[ExI] Discontent with the path physics is taking
stefano.vaj at gmail.com
Sat Aug 20 12:13:10 UTC 2011
2011/8/20 Sophia Rose <sen.otaku at googlemail.com>
> Even if science is a cultural product, there are lots of subcultures within
> all countries that have scientific research. What effect do you feel these
> subcultures have on the pursuit of science in general, or Physics in
> I know that it is a general trend in dominant culture to grab the limelight
> for one's self (I think that is easily drawn from the Reality Star trend).
> So we are saying that this is the motivation behind this race for String
> Theory? The desire to be the next Einstein/Newton/Maxwell?
I do not claim to have a final word to say on the subject, but I suspect
that the contemporary international physics community has cultural traits of
its own, which in turn reflect to some extent those of the societies which
are (still?) predominantly represented in its ranks.
Now, it appears at least very debatable that such societies are currently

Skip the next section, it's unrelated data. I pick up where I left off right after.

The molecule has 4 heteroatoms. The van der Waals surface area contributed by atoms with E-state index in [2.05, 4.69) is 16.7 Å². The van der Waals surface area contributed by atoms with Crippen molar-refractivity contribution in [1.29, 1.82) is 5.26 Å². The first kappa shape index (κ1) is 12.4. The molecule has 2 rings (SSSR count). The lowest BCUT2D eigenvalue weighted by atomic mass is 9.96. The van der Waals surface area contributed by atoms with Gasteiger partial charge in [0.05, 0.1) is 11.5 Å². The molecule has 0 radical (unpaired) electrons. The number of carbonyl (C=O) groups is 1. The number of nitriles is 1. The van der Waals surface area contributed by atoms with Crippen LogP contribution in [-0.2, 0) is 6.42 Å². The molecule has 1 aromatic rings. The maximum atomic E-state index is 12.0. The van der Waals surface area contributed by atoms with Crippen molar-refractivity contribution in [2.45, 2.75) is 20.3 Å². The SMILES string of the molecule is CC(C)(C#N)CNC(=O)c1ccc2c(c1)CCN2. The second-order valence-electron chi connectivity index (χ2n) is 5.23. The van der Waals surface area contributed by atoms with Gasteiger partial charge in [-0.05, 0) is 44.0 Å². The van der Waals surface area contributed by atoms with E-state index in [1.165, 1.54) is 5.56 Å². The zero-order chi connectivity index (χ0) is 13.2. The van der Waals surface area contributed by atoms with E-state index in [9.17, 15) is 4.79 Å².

going through any kind of cultural Renaissance... :-)
Moreover, globalisation itself may lead to a loss of wealth and diversity -
just think of uniformisation of very different educational traditions - that
would not bode well even for the development of hard sciences. One need not
resort to postmodern or critical theory here, see what, eg, Oswald Spengler
or Stephen Wolfram have to say on how much mathematics itself appears to
reflect a civilisation's interests and biases or Lee Smolin's The Trouble
with Physics on the sociological reasons for string theory's current
dominance in the academia.
And if so, how is that different from past trends? What was the previous
> motivation for scientific discoveries? Is it possible, or even desirable to
> return to that?
Let us say that I am in principle wary of orthodoxies, of byzantinisms and
of putting all one's eggs in one basket, and more confident in breakthroughs
generated by grand visions and revolutionary approaches.
How do we produce all that? I do not have any magic recipe, but historical
experience suggests that such things usually take place in places and ages
less conservative than our existing context...
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